Tribune analyzed the rate at which street trees were planted per mile of streets from 2011 through 2021, finding higher planting rates in wealthier, whiter neighborhoods deemed less of a priority.

Can we cool warming cities?

Read the full post at JSTOR Daily.

Researcher Julie Donner led a Berlin-based team in a study to determine how cities are addressing the issue of urban heat hazards. While most EU development projects are legally bound by climate change legislation, her team asked if the extant climate action plans were more focused on mitigation (the reduction of greenhouse gases) or adaption (implementing measures such as increasing urban vegetation or open spaces).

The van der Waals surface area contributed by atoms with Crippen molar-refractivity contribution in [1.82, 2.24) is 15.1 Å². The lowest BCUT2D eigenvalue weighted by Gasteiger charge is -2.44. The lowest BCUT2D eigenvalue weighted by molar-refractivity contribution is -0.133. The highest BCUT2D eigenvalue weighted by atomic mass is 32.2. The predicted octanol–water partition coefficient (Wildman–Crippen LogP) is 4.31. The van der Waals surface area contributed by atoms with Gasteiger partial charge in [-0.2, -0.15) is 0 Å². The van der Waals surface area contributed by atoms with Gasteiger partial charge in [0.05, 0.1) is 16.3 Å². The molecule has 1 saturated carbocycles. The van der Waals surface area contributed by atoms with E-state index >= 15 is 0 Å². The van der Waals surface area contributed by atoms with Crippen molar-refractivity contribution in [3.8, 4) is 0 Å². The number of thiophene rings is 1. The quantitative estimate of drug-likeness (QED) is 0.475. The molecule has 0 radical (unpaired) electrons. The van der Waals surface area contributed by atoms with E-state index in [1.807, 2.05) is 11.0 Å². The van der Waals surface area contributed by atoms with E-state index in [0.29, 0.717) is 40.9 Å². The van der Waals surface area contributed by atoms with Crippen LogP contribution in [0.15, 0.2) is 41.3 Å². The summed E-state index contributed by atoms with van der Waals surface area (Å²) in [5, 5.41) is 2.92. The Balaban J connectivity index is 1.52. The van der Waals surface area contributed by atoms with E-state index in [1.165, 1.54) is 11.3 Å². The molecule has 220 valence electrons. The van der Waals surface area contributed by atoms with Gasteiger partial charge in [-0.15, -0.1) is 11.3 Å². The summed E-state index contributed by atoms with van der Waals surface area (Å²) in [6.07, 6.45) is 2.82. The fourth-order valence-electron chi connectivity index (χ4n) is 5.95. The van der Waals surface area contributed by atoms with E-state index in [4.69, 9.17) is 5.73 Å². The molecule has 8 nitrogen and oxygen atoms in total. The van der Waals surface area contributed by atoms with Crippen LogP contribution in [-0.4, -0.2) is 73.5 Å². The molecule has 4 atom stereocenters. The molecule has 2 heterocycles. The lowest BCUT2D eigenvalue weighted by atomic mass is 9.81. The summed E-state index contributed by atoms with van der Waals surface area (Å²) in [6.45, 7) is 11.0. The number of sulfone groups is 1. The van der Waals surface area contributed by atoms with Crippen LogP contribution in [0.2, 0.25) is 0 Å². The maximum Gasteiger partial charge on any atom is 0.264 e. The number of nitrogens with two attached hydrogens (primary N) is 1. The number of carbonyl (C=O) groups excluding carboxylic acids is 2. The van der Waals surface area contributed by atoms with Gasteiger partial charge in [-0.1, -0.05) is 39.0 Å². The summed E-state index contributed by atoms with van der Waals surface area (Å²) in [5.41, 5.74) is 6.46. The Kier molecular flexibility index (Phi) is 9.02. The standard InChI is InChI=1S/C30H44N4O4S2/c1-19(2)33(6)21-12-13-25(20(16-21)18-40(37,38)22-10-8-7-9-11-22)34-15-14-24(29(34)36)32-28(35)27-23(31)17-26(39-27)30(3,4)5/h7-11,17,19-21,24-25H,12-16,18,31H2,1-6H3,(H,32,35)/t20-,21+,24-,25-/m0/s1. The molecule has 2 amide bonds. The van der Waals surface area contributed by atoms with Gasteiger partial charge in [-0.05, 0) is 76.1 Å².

Donner’s team selected twenty-four of Germany’s most densely populated cities and evaluated their climate plans. The team found that though climate is at the forefront of all the plans, the suggestions and action points tend to focus on carbon emissions and mitigation, with less attention given to heat and adaptation. Adaptation strategies such as upgrading housing insulation make few appearances in the plans. On the other hand, seventeen cities recognize the importance of “fresh air corridors that safeguard an air exchange between cooler air from the outskirt areas and the warmer urban air.” This positive is unfortunately counterbalanced by the low number (eight) of plans that consider adaption strategies such as albedo enhancement (increasing light-colored surfaces and reflectivity). Natural and synthetic updates in this area could keep homes—and people—cooler without requiring additional air conditioning.